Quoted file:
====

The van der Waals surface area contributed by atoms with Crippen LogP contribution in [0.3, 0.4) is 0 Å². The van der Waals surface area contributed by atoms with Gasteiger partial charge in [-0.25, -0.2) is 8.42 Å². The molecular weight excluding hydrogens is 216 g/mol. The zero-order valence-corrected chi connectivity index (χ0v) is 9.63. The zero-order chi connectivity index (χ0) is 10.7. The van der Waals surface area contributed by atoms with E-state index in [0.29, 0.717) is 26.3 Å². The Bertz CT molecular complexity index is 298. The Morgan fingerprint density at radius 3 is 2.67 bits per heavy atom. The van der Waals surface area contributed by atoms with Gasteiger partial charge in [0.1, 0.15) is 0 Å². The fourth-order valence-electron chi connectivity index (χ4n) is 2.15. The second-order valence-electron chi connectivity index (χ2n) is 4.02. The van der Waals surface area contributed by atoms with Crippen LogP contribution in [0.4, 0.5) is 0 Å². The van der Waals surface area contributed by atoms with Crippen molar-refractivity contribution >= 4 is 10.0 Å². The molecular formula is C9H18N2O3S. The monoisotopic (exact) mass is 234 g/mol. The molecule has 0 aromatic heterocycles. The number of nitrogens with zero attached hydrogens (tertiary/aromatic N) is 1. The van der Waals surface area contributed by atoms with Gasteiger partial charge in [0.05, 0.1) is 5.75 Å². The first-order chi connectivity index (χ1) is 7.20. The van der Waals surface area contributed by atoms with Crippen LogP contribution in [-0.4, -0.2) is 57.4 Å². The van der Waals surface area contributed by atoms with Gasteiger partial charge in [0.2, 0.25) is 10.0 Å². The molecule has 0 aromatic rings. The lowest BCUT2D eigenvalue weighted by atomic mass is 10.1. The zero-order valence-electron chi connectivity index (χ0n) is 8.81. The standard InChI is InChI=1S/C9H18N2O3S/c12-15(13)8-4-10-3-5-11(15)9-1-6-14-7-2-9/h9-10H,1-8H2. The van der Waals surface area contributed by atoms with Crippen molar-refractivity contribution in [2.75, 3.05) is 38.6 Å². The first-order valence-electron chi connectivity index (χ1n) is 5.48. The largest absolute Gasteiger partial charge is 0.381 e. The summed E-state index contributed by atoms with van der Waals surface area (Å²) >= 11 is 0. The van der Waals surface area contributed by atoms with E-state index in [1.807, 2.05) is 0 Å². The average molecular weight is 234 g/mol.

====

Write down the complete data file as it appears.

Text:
The van der Waals surface area contributed by atoms with Crippen LogP contribution in [0.3, 0.4) is 0 Å². The van der Waals surface area contributed by atoms with Gasteiger partial charge in [-0.25, -0.2) is 8.42 Å². The molecular weight excluding hydrogens is 216 g/mol. The zero-order valence-corrected chi connectivity index (χ0v) is 9.63. The zero-order chi connectivity index (χ0) is 10.7. The van der Waals surface area contributed by atoms with E-state index in [0.29, 0.717) is 26.3 Å². The Bertz CT molecular complexity index is 298. The Morgan fingerprint density at radius 3 is 2.67 bits per heavy atom. The van der Waals surface area contributed by atoms with Gasteiger partial charge in [0.1, 0.15) is 0 Å². The fourth-order valence-electron chi connectivity index (χ4n) is 2.15. The second-order valence-electron chi connectivity index (χ2n) is 4.02. The van der Waals surface area contributed by atoms with Crippen LogP contribution in [0.4, 0.5) is 0 Å². The van der Waals surface area contributed by atoms with Crippen molar-refractivity contribution >= 4 is 10.0 Å². The molecular formula is C9H18N2O3S. The monoisotopic (exact) mass is 234 g/mol. The molecule has 0 aromatic heterocycles. The number of nitrogens with zero attached hydrogens (tertiary/aromatic N) is 1. The van der Waals surface area contributed by atoms with Gasteiger partial charge in [0.05, 0.1) is 5.75 Å². The first-order chi connectivity index (χ1) is 7.20. The van der Waals surface area contributed by atoms with Crippen LogP contribution in [-0.4, -0.2) is 57.4 Å². The van der Waals surface area contributed by atoms with Gasteiger partial charge in [0.2, 0.25) is 10.0 Å². The molecule has 0 aromatic rings. The lowest BCUT2D eigenvalue weighted by atomic mass is 10.1. The zero-order valence-electron chi connectivity index (χ0n) is 8.81. The standard InChI is InChI=1S/C9H18N2O3S/c12-15(13)8-4-10-3-5-11(15)9-1-6-14-7-2-9/h9-10H,1-8H2. The van der Waals surface area contributed by atoms with Crippen molar-refractivity contribution in [2.75, 3.05) is 38.6 Å². The first-order valence-electron chi connectivity index (χ1n) is 5.48. The largest absolute Gasteiger partial charge is 0.381 e. The summed E-state index contributed by atoms with van der Waals surface area (Å²) >= 11 is 0. The van der Waals surface area contributed by atoms with E-state index in [1.807, 2.05) is 0 Å². The average molecular weight is 234 g/mol.